Deficits are not a problem when they are used to finance public investment programs which create jobs for people, raise our economic potential, and further our environmental and social justice goals. And they are not a problem when the total government debt today is the lowest of the advanced industrial countries (53% of GDP in 2008-2009 compared to 102% in 1995-1996), and interest rates are at an all-time low. The federal debt is just one-third of GDP, and the cost of servicing that debt is very modest, just 2% of GDP. The federal deficit run this year (2009-2010) sounds scary in dollars, but is still less than 4% of national income, far lower than it was in the early to mid-1990s.
With low interest rates, we can and should finance public expenditures which create jobs now while raising our productive potential and the future tax base.
What We Got
As expected, the Budget focuses on balancing the federal government books at the expense of new investments. Significant spending cuts are to be imposed and potential new investments are to be foregone even though the government notes that Canada’s overall debt is very low by comparison to other advanced economies. As a result of economic recovery, the end of economic stimulus measures after this year, and net changes to spending and revenues, the deficit is forecast to shrink from $54 billion in 2009-2010, and $49 billion in 2010-2011, to under $2 billion in 2014-2015. In this coming year, 2010-2011, there are spending cuts of $800 million, and spending increases of $1.1 billion, but from then on spending cuts gather pace and begin to bring down the deficit. By 2014-2015, federal government program spending is forecast to shrink to just 13.2% of GDP compared to 15.6% this year — a difference of about $35 billion in annual spending. The burden of spending cuts is spread across three major areas: the administrative cost of government including strategic review of programs, international assistance, and military spending.
Deep cuts are imposed on Canada’s international assistance programs. After reaching $5 billion per year this year, spending will be frozen rather than increased at the planned rate of 8% per year. This means spending will be $1.8 billion less than planned by 2014-2015, and will be $4.5 billion less than planned over the period from now through 2014-2015. The planned rate of increase in military spending is also to be reduced from 2012-2013.
In this Budget, the focus is on cuts to federal departments. Compared to the existing path of planned spending, there will be $15 billion in cuts over five years starting in 2010-2011. The federal government will cut, by a total of $6.8 billion, the operational cost of government. Departmental budgets will not be increased to fund increased demands as a result of population growth, the increased cost of goods and services purchased by government, and the 1.5% increase in annual wages already in place. Operating budgets will not rise by 1.5% this year to pay for wage increases, and will be frozen for the next two years. Departments will be required to reallocate from the remainder of budgets the means to fund these wage and other cost increases. A lot of the burden will likely fall on jobs as vacancies arise and are not filled, and there may be layoffs. The government plans to meet with unions to discuss “all compensation costs.” The freeze on operational spending will be effectively extended to federal Crown corporations. On top of this, the government expects to cut another $1.3 billion over five years through program review. It is clear that, contrary to previous years, savings achieved through the program review will not be allocated to new programs, but to the deficit.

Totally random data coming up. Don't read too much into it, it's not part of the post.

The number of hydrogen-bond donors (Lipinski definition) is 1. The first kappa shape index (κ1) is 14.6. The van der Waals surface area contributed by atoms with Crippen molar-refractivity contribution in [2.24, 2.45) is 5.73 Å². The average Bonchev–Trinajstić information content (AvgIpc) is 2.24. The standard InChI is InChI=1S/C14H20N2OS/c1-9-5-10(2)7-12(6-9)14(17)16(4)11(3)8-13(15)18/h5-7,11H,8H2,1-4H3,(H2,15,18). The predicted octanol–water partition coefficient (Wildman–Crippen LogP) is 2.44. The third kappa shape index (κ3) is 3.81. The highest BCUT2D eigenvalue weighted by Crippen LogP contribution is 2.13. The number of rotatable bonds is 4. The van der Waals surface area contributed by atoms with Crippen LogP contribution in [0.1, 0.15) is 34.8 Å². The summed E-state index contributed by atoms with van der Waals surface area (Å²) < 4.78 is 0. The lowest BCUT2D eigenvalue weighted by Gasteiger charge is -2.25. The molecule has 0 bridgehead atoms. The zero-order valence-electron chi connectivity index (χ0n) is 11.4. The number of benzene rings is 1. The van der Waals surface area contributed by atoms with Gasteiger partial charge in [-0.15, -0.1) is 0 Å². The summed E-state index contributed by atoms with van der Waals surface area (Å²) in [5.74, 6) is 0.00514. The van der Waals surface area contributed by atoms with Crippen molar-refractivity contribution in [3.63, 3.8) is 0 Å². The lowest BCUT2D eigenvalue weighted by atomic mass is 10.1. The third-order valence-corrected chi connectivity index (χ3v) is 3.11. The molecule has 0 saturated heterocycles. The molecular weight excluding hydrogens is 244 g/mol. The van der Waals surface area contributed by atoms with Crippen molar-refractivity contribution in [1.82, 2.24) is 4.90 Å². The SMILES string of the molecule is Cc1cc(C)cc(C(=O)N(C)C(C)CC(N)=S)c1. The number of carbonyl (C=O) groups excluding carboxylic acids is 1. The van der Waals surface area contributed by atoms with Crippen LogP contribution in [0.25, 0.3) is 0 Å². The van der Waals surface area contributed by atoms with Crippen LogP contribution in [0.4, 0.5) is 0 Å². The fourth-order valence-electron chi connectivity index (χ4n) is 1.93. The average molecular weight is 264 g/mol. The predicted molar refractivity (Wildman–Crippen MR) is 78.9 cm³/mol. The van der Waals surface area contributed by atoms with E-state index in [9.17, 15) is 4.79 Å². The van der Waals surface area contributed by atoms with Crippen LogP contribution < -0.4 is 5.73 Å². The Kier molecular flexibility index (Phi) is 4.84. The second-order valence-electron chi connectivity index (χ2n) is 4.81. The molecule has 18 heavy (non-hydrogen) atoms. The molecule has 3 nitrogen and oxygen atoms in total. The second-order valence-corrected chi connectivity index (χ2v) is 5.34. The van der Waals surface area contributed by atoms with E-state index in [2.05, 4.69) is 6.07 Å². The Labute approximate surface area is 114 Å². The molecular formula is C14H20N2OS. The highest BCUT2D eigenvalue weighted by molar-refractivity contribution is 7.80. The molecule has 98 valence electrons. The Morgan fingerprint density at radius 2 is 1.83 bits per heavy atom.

It is too early to predict what will be the results of these cuts, but they will have an impact on jobs and the economy that will limit the impact of the stimulus package this year, and slow economic recovery moving forward.
6. Fair Taxes
What We Wanted
If the government wants to return to balanced budgets over the medium-term without cutting the programs and services needed by working families, there is scope to raise taxes. In the next fiscal year (2010-2011), the two-percentage-point GST cut will cost the government over $12 billion in lost revenues, and their corporate tax cuts will cost almost $9 billion, without any significant impact on real job-creating business investments. Any so-called “structural deficit” — the deficit that would exist after an economic recovery — is almost entirely the result of short-sighted Conservative tax cuts. The CLC has supported higher personal income taxes for very high income earners and a return to the corporate tax rates in place before the Conservatives took office.
What We Got
While tax revenues will rise in line with the forecast economic recovery, the government has more or less stuck to its promise of no tax increases. The promised cut in the general corporate tax rate, from 22% when the government took office to 15%, will continue. On top of the phasing out of some tariffs, the Budget also cuts taxes by $30 million per year for Canadian companies which operate internationally by “improving Canada’s system of international taxation.” In fairness, the Budget also proposes to raise about another $400 million per year by closing down tax loopholes.
The priority in this Budget should have been jobs and support for the unemployed, not deficit reduction. The jobs crisis is still very much with us. Our national debt is low, and interest rates are and will remain very low. It is up to governments to deal with the human impacts of the crisis, and to set the stage for shared progress in the next economy.
Canadian Labour Congress